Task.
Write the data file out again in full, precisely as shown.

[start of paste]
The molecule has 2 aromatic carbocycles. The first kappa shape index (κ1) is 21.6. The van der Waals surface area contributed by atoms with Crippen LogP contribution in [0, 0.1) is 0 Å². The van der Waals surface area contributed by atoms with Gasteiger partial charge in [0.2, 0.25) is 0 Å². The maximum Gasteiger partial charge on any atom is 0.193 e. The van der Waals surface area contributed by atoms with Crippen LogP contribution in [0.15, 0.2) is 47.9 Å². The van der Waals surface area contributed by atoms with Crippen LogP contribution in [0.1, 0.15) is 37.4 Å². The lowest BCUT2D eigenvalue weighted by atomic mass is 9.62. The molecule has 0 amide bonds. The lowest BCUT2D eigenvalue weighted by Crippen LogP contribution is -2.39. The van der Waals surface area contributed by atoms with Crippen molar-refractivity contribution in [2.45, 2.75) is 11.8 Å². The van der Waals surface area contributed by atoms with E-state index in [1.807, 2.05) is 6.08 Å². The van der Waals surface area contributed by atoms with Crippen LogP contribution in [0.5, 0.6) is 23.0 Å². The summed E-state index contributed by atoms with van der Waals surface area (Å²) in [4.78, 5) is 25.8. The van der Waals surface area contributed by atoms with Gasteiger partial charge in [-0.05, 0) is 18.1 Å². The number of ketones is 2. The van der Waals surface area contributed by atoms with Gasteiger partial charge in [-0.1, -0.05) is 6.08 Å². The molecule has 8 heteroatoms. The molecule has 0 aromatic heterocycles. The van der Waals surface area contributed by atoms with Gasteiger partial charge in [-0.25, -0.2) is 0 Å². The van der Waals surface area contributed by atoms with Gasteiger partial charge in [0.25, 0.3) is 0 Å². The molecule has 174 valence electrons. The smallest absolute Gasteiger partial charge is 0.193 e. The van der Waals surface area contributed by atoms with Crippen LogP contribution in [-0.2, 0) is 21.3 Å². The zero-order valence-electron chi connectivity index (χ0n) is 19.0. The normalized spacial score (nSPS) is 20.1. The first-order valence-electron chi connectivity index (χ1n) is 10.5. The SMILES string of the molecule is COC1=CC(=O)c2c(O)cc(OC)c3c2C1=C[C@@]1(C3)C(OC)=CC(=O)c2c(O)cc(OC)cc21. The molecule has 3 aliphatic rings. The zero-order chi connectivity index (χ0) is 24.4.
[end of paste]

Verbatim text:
The molecule has 2 aromatic carbocycles. The first kappa shape index (κ1) is 21.6. The van der Waals surface area contributed by atoms with Crippen LogP contribution in [0, 0.1) is 0 Å². The van der Waals surface area contributed by atoms with Gasteiger partial charge in [0.2, 0.25) is 0 Å². The maximum Gasteiger partial charge on any atom is 0.193 e. The van der Waals surface area contributed by atoms with Crippen LogP contribution in [0.15, 0.2) is 47.9 Å². The van der Waals surface area contributed by atoms with Crippen LogP contribution in [0.1, 0.15) is 37.4 Å². The lowest BCUT2D eigenvalue weighted by atomic mass is 9.62. The molecule has 0 amide bonds. The lowest BCUT2D eigenvalue weighted by Crippen LogP contribution is -2.39. The van der Waals surface area contributed by atoms with Crippen molar-refractivity contribution in [2.45, 2.75) is 11.8 Å². The van der Waals surface area contributed by atoms with E-state index in [1.807, 2.05) is 6.08 Å². The van der Waals surface area contributed by atoms with Crippen LogP contribution in [0.5, 0.6) is 23.0 Å². The summed E-state index contributed by atoms with van der Waals surface area (Å²) in [4.78, 5) is 25.8. The van der Waals surface area contributed by atoms with Gasteiger partial charge in [-0.05, 0) is 18.1 Å². The number of ketones is 2. The van der Waals surface area contributed by atoms with Gasteiger partial charge in [-0.1, -0.05) is 6.08 Å². The molecule has 8 heteroatoms. The molecule has 0 aromatic heterocycles. The van der Waals surface area contributed by atoms with Gasteiger partial charge in [-0.25, -0.2) is 0 Å². The van der Waals surface area contributed by atoms with Gasteiger partial charge in [0.25, 0.3) is 0 Å². The molecule has 174 valence electrons. The smallest absolute Gasteiger partial charge is 0.193 e. The van der Waals surface area contributed by atoms with Crippen LogP contribution in [-0.2, 0) is 21.3 Å². The zero-order valence-electron chi connectivity index (χ0n) is 19.0. The normalized spacial score (nSPS) is 20.1. The first-order valence-electron chi connectivity index (χ1n) is 10.5. The SMILES string of the molecule is COC1=CC(=O)c2c(O)cc(OC)c3c2C1=C[C@@]1(C3)C(OC)=CC(=O)c2c(O)cc(OC)cc21. The molecule has 3 aliphatic rings. The zero-order chi connectivity index (χ0) is 24.4.